Three ways to ensure 'wellness' tourism provides a post-pandemic opportunity for the travel industry

·4-min read
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The effects of COVID-19 vaccination programmes have led to a glimmer of hope that some of the things we used to enjoy may soon be part of our lives once again. High on many people’s priority lists will be foreign travel.

In the UK, the official declaration of a “roadmap” to normality was quickly followed by a surge in online bookings for flights and holidays. This is a welcome development for one of the industries hardest hit by the pandemic. It is good news for countries that depend on tourism, and it is undoubtedly good news for people who are desperate to get away.

Importantly, it is also a step towards an end to the uncertainty and isolation that in 2020 led to warnings of a global mental health crisis.

The pandemic also raised awareness of the importance of “wellness” – a state of physical, mental and social wellbeing – in people’s lives. Even without a pandemic to deal with, attempting to achieve this state is the basis of a global industry said to be worth around US$4.5 trillion a year.

The travel side of this, “wellness tourism”, was worth US$639 billion globally in 2017, a figure expected to increase to US$919 billion by 2022.

And while wellness tourism was growing rapidly before COVID-19 struck, last year saw a reported growth in internet searches about travel to “wellness destinations]”.

Destination-wise, places known for yoga, meditation and pilgrimage routes, such as Chiang Mai in Thailand and Bali in Indonesia, stand to benefit from increased demand.

Our own tourism research leads us to believe that countries which actively improve infrastructure to target wellness tourism will enjoy a particular boost in any post-COVID period.

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To make sure of this, governments and tourism authorities need to optimise wellness tourism resources. Here are three things they should consider:

1. Encourage domestic tourism

One widespread response to the pandemic was the rediscovery of local natural beauty. New Zealanders for example, prohibited from international travel, flocked to the remote and previously under-visited Chatham Islands. Cambodians capitalised on the absence of some three million annual tourists to visit the Angkor Wat World Heritage site.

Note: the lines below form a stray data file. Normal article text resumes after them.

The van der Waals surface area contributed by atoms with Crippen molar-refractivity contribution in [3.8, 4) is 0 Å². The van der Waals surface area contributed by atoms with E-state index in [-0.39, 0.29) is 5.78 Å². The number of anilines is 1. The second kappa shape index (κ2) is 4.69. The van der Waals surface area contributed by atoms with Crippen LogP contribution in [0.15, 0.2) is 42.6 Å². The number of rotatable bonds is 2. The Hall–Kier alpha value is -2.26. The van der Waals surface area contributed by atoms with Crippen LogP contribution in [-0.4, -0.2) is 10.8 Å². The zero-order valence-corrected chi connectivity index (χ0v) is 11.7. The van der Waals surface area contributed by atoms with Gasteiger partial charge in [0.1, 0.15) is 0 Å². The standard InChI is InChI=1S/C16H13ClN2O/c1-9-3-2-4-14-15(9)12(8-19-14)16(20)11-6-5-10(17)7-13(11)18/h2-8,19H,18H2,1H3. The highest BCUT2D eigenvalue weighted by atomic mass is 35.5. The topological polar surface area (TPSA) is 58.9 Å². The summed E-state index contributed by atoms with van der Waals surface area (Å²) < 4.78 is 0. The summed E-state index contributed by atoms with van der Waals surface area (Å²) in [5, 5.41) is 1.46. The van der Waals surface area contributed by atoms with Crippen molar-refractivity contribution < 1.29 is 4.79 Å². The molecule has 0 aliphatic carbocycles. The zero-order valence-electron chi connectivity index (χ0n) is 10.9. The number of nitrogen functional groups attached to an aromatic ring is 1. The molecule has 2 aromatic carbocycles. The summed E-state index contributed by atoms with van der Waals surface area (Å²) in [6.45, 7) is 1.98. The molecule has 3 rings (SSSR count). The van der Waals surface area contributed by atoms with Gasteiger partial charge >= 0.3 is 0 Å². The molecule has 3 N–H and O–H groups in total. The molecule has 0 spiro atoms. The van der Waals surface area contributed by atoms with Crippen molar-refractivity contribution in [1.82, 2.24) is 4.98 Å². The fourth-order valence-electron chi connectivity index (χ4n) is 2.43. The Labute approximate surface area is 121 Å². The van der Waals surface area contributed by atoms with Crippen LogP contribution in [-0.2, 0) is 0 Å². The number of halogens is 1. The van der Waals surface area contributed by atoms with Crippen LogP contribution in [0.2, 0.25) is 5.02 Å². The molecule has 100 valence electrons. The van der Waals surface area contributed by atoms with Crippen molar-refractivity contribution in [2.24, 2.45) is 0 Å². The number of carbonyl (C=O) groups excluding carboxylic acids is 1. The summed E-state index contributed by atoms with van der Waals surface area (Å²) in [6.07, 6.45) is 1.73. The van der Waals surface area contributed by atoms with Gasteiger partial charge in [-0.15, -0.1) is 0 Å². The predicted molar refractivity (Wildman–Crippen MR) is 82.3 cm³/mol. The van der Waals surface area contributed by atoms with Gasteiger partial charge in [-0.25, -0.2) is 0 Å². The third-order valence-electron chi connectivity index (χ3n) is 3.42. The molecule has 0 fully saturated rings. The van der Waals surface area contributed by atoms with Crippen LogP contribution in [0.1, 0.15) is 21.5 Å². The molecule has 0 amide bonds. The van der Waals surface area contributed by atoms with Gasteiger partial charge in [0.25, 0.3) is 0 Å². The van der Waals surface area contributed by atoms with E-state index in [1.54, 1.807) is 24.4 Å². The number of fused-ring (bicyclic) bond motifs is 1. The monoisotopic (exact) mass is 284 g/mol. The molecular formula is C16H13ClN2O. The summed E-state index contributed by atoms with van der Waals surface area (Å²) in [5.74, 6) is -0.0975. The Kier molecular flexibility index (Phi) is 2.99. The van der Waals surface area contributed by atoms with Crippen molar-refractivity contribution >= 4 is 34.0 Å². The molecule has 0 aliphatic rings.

The pandemic has been seen as a time to reset longstanding social imbalances that barred local people from enjoying their own spaces. Not only would improved domestic tourism help support local businesses at these destinations, but it would also contribute to the wellbeing of the communities who live close to them.

2. Understand differences

Wellness can mean different things to different people and cultures. In Indonesia, the Balinese travel to religious or spiritual sites for rituals linked to their ancestors and families. This runs parallel to most western tourists’ experiences in Bali, who often visit centres targeted at their personal requirements, with spa treatments or yoga classes. Although westerners generate more profits than locals, it is important for the wellbeing of the surrounding community to ensure equal access to these sites.

Local Balinese yoga instructors often lack the marketing and financial resources to attract global wellness tourists. During the pandemic, some foreign-owned facilities (such as Yoga Barn, one of the most popular studios for westerners) sustained their business through digital video platform. Meanwhile, local facilities struggled without the technical skills and hardware to compete. And while large resorts are well positioned to benefit from post-pandemic wellness travel, they usually provide only low-paid jobs to locals. Support should be provided for small, locally owned wellness tourism businesses as well.

3. Support the small scale

The lack of social sustainability has often plagued tourism development schemes. Our concern is that as tourism gradually opens up again, businesses and governments will simply focus on the high-end luxury wellness market. They may look to smaller numbers of wealthy tourists to remedy economic damage, limit the possibility of spreading the pandemic, and mitigate the high costs of hospitalising sick visitors.

But they would be misguided to focus solely on this competitive niche. Many high-value tourism businesses are owned by foreign investors without local involvement or economic benefit. Local governments, tourism authorities, large businesses and international organisations must support community-based, small-scale enterprises in remote areas to build a more comprehensive wellness tourism sector.

Read more: How Bali could build a better kind of tourism after the pandemic

Overall, wellness tourism programmes should be developed in a way that empowers local communities, helps to reduce economic inequality and creates new livelihoods, especially in rural areas where poverty rates are high. It should also be developed beyond the popular destinations of Thailand and India to include poorer destinations, such as Laos, Nepal and Sri Lanka.

For while wellness tourism was gaining attention before the COVID period, the trend will probably continue as COVID restrictions (hopefully) ease. And with the necessary pause in arrivals right now, the industry has an opportunity to reflect on how to create a more sustainable approach to everyone’s wellbeing, wherever they live.

This article is republished from The Conversation under a Creative Commons license. Read the original article.

The Conversation
The Conversation

The authors do not work for, consult, own shares in or receive funding from any company or organisation that would benefit from this article, and have disclosed no relevant affiliations beyond their academic appointment.

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